Meats: mortadella, capicola, salami
Next stop was outside city limits, our first stop in the suburbs. Freddy's was the oddball of the bunch. It's part deli, part Italian-American restaurant with an extensive menu and some of the most colorful characters we met all day. They do much more than a basic sub. Upon arriving, we entered into a circular line that took us past a compact, well-curated selection of Italian pantry items, then along two counters piled with breads, prepared foods, and pungent salamis hanging from the ceiling. Everyone was happy and the place was bustling.
Apparently we were a rather charming bunch, because along with our Italian subs, we managed to procure all manner of complimentary items. The Italian grandmother all of us wish we had began shuttling out all kinds of samples, beginning with a superb piece of Margherita pizza that was honestly some of the best we've sampled in the Chicago region. Italian ice and a sample of gelato followed, all of which was truly outstanding.
But what about the sub? It was a brash, in-your-face event. The meat was spot on, and it was constructed in an ingenious way to make it not self destruct upon a bite, with the meat being laid on first and the ingredients stuffed in between the meat. But instead of the normal oil and vinegar dressing, the lettuce was tossed with what tasted like an old-school bottled Italian dressing. It was sweet and heavy with dried herbs, and spilling out of the bread. The bread was chewy and somewhat drenched. Comparing this sandwich to what we'd eaten at Graziano's was almost impossible.
Freddy's makes a very good Italian sub, but it seems kind of beside the point at this Italian-American wonderland. There are too many other delicious foods there to justify the calories on the sub. Unfortunately, that's what drops this sub into third place.
2113 West Lake Street
Melrose Park, IL 60160-3618
Bread: Soft roll
Meats: ham, mortadella
Of all the places we visited, Scudiero's was the least welcoming. It's basically just a sandwich shop, without aisles of Italian foodstuffs or any attempt at decor. That'd all be fine if the sandwich had something going for it, and might even add to the charm. But this turned out to be our only real disappointment of the day. We even forgot to take a proper close-up photograph.
Sadly, deli ham made its second appearance of the day, which mucked up the flavor of the cured meats (see above, Conte di Savoia) and made the sandwich seem almost watery. The bread was too soft, and slightly stale.
The one interesting twist was the perplexing replacement of giardiniera with a large pepperoncini. It actually kind of worked, giving the sandwich a different kind of heat that was an interesting variation in the day. But it was not enough to make up for other failings in comparison to our earlier stops. Still, put all this in context: it's a delicious sandwich that would kick Subway's ass any day, even if it was our last-place finisher.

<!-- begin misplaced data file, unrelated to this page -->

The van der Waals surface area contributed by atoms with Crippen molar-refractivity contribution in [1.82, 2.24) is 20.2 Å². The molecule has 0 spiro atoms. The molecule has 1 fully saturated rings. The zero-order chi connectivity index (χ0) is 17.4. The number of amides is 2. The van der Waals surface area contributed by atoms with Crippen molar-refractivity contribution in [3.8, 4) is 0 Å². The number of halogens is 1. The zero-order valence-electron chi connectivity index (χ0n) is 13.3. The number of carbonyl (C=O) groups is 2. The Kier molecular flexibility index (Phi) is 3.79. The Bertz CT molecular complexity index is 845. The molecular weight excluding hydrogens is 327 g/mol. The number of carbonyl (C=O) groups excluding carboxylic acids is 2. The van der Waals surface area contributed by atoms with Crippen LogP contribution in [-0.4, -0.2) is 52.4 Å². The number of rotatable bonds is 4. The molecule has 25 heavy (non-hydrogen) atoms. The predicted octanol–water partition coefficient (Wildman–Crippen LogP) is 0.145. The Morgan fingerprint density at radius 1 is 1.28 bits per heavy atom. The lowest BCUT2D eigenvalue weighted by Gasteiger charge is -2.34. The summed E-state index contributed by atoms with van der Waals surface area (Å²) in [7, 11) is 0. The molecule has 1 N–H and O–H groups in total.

3220 North Harlem Avenue
Chicago, IL 60634-4501
$3.50 for 9 inches
Bread: Soft roll
Meats: Ham, salami, capicolla, mortadella,
Our first order of business at Riviera was to try not an Italian sub, but another sandwich they have become famous for: the "Will's Special." This wondrous creation was coined by, well, a man named Will, who was just a regular customer with a great idea.
The combination is a mix hot sopressata, hot cappicola, prosciutto, fresh mozzarella, and hot giardiniera. It was easily the spiciest sandwich of the day, and yet the smooth, creamy fresh mozzarella calmed our tongues. It was a nice kick after the relative disappointment of Scudiero's.
We probably should have eaten the Italian sub first. We knew it. Because playing second fiddle to the Will's Special isn't easy, and it didn't help that Riviera's Italian sub contained ham, which for the third time this day, spoiled the sandwich. Or at least, sent it to fourth place.
Will's special is a contender for best sandwich in Chicago, but their Italian sub needs some work.
1120 W Grand Ave
Chicago, IL 60622
$4.75 for 9"
Bread: Crusty Roll from D'Amato's
Meats: capicolla, Genova salami, mortadella,
To say we were full by the time we arrived at Bari is an understatement. By this time we had eaten for five hours. Yet we had to try it, because it was also the one sub both of us had eaten before. According to our own experience and reports we've read around, Bari can be quite inconsistent with their execution. We were both not expecting too much.
But that familiar crunch of D'amato's bread (whose storefront is next door), was as welcoming as the first sub we had at J. P. Graziano's. The bread was back. And it showed: this was a nearly perfect sandwich. Perhaps the lettuce was a little oily and could have used an extra splash of vinegar, but that's nitpicking, and really beside the point. Bari came through as one of the best Italian subs in Chicago, earning a solid second place finish after Graziano's.
Honestly, there wasn't a horrible sub all day, just some that were remarkably better than others. We realized we had a strong preference for subs made on D'Amato's bread. We also noticed a disturbing trend with ham. It seemed to suck flavor away. At places like Riviera, we'd be keen to just tell them to leave it off. That would have solved a lot of problems.
Mostly, we realized that going on an Italian sub tour of Chicago is just as much about visiting these old school delis as it is about the subs. These places are a treasure in this city. Their commitment to honest ingredients and doing things the slow way should be admired. Now if you'll excuse us, we are getting hungry again.